9. Wade, 483
10. Winston, 390 (was 11th)

Out of the top 10: Wilson, now ranked 11th.

X-Names

1. Xavier, 4933 baby boys
2. Xander, 1687
3. Xzavier, 420
4. Xavi, 217
5. Xavion, 81
6. Xaiden, 76
7. Xavian, 63
8. Xavior, 55
9. Xayden, 53
10. Xzander, 43 (was 12th)

Out of the top 10: Xavien, now ranked 11th.

Y-Names

1. Yahir, 570 baby boys
2. Yusuf, 414
3. Yosef, 328
4. Yousef, 249 (was 5th)
5. Yael, 243 (was 4th)
6. Yair, 206 (was 10th)
7. Yadiel, 202 (was 8th)
8. Yisroel, 179 (was 9th)
9. Yehuda, 174 (was 6th)
10. Youssef, 173 (was 12th)

Out of the top 10: Yandel, now ranked 14th.

Z-Names

1. Zachary, 5685 baby boys
2. Zayden, 2097 (was 3rd)
3. Zane, 1719 (was 2nd)
4. Zander, 1586 (was 5th)
5. Zion, 1514 (was 4th)
6. Zaiden, 956
7. Zachariah, 744
8. Zayne, 576 (was 9th)
9. Zackary, 463 (was 8th)
10. Zain, 360 (was 11th)

Out of the top 10: Zechariah, now ranked 11th.

Here are the 2012 rankings, if you want to check them out.

U.S. Baby Names 2013: Most Popular Names, Top Girl Name Debuts, Top Boy Name Debuts, Biggest Girl Name Changes, Biggest Boy Name Changes, Top First Letters, Top Lengths, Top Girl Names by Letter, Top Boy Names by Letter, Top 1-Syllable Names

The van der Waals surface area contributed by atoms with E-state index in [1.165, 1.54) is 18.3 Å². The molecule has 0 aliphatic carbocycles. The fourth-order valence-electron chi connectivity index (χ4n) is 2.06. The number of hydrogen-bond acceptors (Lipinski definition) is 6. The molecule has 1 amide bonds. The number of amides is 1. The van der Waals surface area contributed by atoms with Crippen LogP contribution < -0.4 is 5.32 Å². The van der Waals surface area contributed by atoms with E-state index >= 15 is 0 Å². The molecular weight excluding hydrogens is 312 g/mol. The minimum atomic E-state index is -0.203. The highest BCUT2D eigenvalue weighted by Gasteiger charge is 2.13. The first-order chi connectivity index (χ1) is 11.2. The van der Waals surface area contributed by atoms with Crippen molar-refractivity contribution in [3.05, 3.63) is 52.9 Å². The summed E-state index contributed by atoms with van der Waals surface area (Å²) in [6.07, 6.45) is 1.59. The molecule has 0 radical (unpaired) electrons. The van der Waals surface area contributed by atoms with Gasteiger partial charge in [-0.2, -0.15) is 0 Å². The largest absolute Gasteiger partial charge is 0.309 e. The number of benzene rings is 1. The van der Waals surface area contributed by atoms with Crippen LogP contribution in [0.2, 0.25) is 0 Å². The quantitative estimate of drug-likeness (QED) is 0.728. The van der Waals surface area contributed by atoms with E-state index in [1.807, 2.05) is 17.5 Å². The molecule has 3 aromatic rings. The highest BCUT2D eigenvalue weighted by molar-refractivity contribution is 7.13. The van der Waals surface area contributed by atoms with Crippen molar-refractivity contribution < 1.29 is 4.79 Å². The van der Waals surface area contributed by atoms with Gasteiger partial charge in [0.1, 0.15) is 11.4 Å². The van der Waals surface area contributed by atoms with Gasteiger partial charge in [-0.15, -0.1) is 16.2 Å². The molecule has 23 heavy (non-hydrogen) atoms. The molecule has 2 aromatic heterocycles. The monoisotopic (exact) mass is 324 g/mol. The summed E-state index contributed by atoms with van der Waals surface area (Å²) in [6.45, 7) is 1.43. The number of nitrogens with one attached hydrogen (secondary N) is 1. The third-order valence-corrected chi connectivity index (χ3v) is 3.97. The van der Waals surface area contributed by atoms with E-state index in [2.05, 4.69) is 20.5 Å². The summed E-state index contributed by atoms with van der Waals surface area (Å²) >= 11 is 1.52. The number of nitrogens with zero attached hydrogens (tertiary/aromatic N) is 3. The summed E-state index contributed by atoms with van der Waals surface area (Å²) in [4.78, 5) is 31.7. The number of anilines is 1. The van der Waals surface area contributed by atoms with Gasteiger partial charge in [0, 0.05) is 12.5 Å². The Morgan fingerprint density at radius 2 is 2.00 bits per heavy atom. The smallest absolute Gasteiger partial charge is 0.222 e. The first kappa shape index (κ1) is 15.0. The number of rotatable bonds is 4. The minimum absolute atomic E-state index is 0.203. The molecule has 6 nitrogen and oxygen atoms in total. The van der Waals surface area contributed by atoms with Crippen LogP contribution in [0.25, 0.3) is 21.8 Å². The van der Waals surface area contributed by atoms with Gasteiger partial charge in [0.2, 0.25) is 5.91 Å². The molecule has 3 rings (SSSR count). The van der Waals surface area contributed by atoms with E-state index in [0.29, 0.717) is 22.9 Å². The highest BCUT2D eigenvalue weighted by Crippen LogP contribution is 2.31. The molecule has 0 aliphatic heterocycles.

Name Quotes for the Weekend #15

betty white quote, "I love Cadillacs and name them after birds."

From an interview with Betty White in Parade Magazine:

Ask White if she still drives and she replies, “Of course!” She owns a silver Cadillac nicknamed Seagull. “I love Cadillacs and name them after birds.” Her previous ride, the pale-yellow Canary, was preceded by the green Parakeet.

From an article about how political preferences influence baby name choices in the Washington Times:

“If innovative birth names first appear as expressions of cultural capital, then liberal elites are most likely to popularize them, especially given that liberals are typically more comfortable embracing novelty and differentiation,” the study said. “Sometime afterwards, the name will diminish as a prestige symbol as lower classes begin adopting more of these names themselves thus sending liberal elites in search of ever new and obscure markers.”